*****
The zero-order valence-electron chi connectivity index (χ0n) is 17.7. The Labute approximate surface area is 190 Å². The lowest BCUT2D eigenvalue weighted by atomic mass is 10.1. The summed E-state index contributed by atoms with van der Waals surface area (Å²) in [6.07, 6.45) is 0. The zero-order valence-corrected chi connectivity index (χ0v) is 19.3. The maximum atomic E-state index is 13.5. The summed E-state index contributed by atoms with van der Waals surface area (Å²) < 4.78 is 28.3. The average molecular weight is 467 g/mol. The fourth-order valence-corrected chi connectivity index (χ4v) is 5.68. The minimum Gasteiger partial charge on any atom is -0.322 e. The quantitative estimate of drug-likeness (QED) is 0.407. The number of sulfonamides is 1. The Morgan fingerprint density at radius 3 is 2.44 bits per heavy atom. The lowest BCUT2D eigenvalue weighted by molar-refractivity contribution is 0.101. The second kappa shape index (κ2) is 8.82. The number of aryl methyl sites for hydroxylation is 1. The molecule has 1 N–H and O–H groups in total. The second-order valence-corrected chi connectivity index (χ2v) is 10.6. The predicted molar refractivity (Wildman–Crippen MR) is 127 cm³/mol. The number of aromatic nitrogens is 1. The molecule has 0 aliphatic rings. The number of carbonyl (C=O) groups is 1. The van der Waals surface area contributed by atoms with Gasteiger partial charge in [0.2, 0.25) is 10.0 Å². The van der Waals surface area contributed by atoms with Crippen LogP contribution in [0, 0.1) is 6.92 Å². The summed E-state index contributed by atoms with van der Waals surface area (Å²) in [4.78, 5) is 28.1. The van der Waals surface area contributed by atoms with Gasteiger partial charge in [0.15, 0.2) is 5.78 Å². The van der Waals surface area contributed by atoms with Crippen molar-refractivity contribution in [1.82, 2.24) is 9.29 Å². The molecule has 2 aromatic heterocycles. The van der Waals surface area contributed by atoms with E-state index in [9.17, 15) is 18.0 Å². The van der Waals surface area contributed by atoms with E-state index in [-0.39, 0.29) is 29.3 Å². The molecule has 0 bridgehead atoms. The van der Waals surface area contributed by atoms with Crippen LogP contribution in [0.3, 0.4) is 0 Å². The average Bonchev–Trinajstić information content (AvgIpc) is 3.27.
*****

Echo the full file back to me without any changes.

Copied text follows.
The zero-order valence-electron chi connectivity index (χ0n) is 17.7. The Labute approximate surface area is 190 Å². The lowest BCUT2D eigenvalue weighted by atomic mass is 10.1. The summed E-state index contributed by atoms with van der Waals surface area (Å²) in [6.07, 6.45) is 0. The zero-order valence-corrected chi connectivity index (χ0v) is 19.3. The maximum atomic E-state index is 13.5. The summed E-state index contributed by atoms with van der Waals surface area (Å²) < 4.78 is 28.3. The average molecular weight is 467 g/mol. The fourth-order valence-corrected chi connectivity index (χ4v) is 5.68. The minimum Gasteiger partial charge on any atom is -0.322 e. The quantitative estimate of drug-likeness (QED) is 0.407. The number of sulfonamides is 1. The Morgan fingerprint density at radius 3 is 2.44 bits per heavy atom. The lowest BCUT2D eigenvalue weighted by molar-refractivity contribution is 0.101. The second kappa shape index (κ2) is 8.82. The number of aryl methyl sites for hydroxylation is 1. The molecule has 1 N–H and O–H groups in total. The second-order valence-corrected chi connectivity index (χ2v) is 10.6. The predicted molar refractivity (Wildman–Crippen MR) is 127 cm³/mol. The number of aromatic nitrogens is 1. The molecule has 0 aliphatic rings. The number of carbonyl (C=O) groups is 1. The van der Waals surface area contributed by atoms with Gasteiger partial charge in [0.2, 0.25) is 10.0 Å². The van der Waals surface area contributed by atoms with Crippen LogP contribution in [0, 0.1) is 6.92 Å². The summed E-state index contributed by atoms with van der Waals surface area (Å²) in [4.78, 5) is 28.1. The van der Waals surface area contributed by atoms with Gasteiger partial charge in [0.15, 0.2) is 5.78 Å². The van der Waals surface area contributed by atoms with Crippen molar-refractivity contribution in [1.82, 2.24) is 9.29 Å². The molecule has 2 aromatic heterocycles. The van der Waals surface area contributed by atoms with E-state index in [9.17, 15) is 18.0 Å². The van der Waals surface area contributed by atoms with E-state index in [-0.39, 0.29) is 29.3 Å². The molecule has 0 bridgehead atoms. The van der Waals surface area contributed by atoms with Crippen LogP contribution in [0.3, 0.4) is 0 Å². The average Bonchev–Trinajstić information content (AvgIpc) is 3.27.